Live Oftedahl is Senior Executive Officer Communication at Department of Marine Technology
Written by Live Oftedahl
NTNU and The University of Florida Herbert Wertheim College of Engineering recently signed a Memorandum of Understanding (MOU) to leverage their collective scientific expertise and technology platforms to map and monitor the world’s oceans, lakes and waterways.
The large Norwegian research project “The Nansen Legacy” has studied climate and ecosystem changes in the northern Barents Sea for seven years. Now, the project is soon coming to a close.
The intentional damage of the Nord Stream 2 gas pipelines and Finland’s pipeline Balticconnector recently in the Baltic Sea highlights that we are in a new geopolitical situation. How do researchers respond to the new risk picture?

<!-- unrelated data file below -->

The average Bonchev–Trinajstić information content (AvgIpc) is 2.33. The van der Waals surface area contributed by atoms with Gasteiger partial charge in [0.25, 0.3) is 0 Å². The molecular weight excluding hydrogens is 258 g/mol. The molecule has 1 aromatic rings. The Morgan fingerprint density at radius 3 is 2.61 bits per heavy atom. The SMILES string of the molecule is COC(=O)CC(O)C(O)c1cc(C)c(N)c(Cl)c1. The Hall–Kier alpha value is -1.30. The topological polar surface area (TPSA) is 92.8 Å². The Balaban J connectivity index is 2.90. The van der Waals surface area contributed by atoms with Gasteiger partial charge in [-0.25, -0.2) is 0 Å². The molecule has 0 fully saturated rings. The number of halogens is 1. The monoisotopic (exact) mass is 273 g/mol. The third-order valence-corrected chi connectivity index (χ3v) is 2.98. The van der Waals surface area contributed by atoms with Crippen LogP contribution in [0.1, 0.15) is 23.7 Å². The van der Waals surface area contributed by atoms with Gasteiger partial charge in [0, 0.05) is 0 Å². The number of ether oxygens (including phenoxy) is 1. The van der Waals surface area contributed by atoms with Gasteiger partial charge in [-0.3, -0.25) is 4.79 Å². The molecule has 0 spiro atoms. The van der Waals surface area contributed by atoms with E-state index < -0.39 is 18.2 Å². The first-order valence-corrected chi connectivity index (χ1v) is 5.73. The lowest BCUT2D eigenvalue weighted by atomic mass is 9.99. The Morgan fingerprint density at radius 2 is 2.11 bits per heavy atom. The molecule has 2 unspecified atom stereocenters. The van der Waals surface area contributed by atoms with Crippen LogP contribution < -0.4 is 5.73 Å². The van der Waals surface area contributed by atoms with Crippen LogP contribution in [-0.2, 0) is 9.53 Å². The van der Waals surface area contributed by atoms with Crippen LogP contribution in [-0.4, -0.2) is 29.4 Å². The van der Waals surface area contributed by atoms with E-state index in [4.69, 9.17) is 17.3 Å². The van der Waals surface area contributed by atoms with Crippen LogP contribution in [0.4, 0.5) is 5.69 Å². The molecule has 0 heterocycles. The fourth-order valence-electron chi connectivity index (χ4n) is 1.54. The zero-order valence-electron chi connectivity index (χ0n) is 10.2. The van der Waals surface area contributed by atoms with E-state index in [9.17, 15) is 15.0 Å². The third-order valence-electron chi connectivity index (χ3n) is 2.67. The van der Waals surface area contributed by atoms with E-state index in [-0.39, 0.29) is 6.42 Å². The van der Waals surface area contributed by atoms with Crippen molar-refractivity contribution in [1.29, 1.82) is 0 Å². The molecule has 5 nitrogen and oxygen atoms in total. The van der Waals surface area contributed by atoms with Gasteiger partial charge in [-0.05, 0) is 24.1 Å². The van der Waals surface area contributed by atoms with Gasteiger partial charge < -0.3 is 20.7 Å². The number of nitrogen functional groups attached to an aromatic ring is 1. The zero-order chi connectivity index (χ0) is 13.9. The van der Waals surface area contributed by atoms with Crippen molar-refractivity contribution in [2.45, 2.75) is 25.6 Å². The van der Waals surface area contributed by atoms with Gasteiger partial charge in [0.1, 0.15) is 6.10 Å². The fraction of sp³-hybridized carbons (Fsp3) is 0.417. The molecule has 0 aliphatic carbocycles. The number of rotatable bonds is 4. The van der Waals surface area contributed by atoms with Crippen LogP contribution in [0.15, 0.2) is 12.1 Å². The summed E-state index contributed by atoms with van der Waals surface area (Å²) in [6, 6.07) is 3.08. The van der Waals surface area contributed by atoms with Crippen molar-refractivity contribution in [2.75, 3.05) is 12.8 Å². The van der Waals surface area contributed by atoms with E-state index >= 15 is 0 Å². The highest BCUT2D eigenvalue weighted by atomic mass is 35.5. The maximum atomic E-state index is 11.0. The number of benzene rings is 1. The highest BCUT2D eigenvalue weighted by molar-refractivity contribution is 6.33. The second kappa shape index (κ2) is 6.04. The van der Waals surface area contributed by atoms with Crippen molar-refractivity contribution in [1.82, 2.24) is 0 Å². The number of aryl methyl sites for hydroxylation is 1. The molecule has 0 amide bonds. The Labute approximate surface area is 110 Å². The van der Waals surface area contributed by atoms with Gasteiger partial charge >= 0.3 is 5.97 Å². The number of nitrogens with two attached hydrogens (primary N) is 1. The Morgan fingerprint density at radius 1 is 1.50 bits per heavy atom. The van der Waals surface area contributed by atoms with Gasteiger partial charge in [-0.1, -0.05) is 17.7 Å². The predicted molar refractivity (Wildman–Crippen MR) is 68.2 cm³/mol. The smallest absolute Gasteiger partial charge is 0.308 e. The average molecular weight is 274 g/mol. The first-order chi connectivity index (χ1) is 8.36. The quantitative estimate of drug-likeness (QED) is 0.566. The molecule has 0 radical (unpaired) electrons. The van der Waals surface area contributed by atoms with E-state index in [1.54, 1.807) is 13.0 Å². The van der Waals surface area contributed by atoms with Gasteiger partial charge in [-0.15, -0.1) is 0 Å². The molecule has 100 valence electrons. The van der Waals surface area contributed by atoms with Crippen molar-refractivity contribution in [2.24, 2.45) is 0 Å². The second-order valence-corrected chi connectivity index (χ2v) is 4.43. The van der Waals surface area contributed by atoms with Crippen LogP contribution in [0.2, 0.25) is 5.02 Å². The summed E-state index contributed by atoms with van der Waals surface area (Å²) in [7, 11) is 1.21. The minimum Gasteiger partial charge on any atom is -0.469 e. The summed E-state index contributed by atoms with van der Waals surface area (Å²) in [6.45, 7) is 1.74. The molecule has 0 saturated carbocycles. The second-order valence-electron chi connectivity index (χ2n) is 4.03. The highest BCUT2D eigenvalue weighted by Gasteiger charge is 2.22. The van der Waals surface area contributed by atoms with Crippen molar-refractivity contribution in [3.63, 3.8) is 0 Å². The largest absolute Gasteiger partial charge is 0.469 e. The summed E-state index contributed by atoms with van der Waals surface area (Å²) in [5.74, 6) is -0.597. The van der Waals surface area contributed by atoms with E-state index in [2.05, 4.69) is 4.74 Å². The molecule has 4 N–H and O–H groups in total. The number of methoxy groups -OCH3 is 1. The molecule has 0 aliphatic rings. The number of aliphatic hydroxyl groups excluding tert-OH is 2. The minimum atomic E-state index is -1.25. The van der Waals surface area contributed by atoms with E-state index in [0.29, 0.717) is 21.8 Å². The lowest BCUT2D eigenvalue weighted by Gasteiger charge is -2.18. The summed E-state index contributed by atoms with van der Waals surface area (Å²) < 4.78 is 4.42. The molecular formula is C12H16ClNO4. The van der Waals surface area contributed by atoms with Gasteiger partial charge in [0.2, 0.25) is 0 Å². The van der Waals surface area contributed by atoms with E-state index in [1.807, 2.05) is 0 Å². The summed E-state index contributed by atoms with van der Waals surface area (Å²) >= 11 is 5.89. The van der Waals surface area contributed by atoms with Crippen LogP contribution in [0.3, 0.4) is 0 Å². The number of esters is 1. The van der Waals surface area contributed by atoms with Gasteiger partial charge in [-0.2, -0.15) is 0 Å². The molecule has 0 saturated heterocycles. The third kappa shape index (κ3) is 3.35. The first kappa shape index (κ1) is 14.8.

The small satellite HYPSO-1, built by more than 80 students and researchers at the Department of Engineering Cybernetics and the Department of Electronic Systems – and other departments, has participated in several research missions already.
NTNU’s first research satellite was launched from Florida at 16:25 Norwegian time this afternoon. The small satellite «HYPSO-1»’s mission is to observe algal blooms in ocean and lakes.
This week NTNU will launch the first research satellite made by a Norwegian university. The small satellite «HYPSO-1» will take off with a Spacex Falcon-9 rocket from Kennedy Space Center, Florida. The mission: to scan ocean and lakes from 500 km above the earth.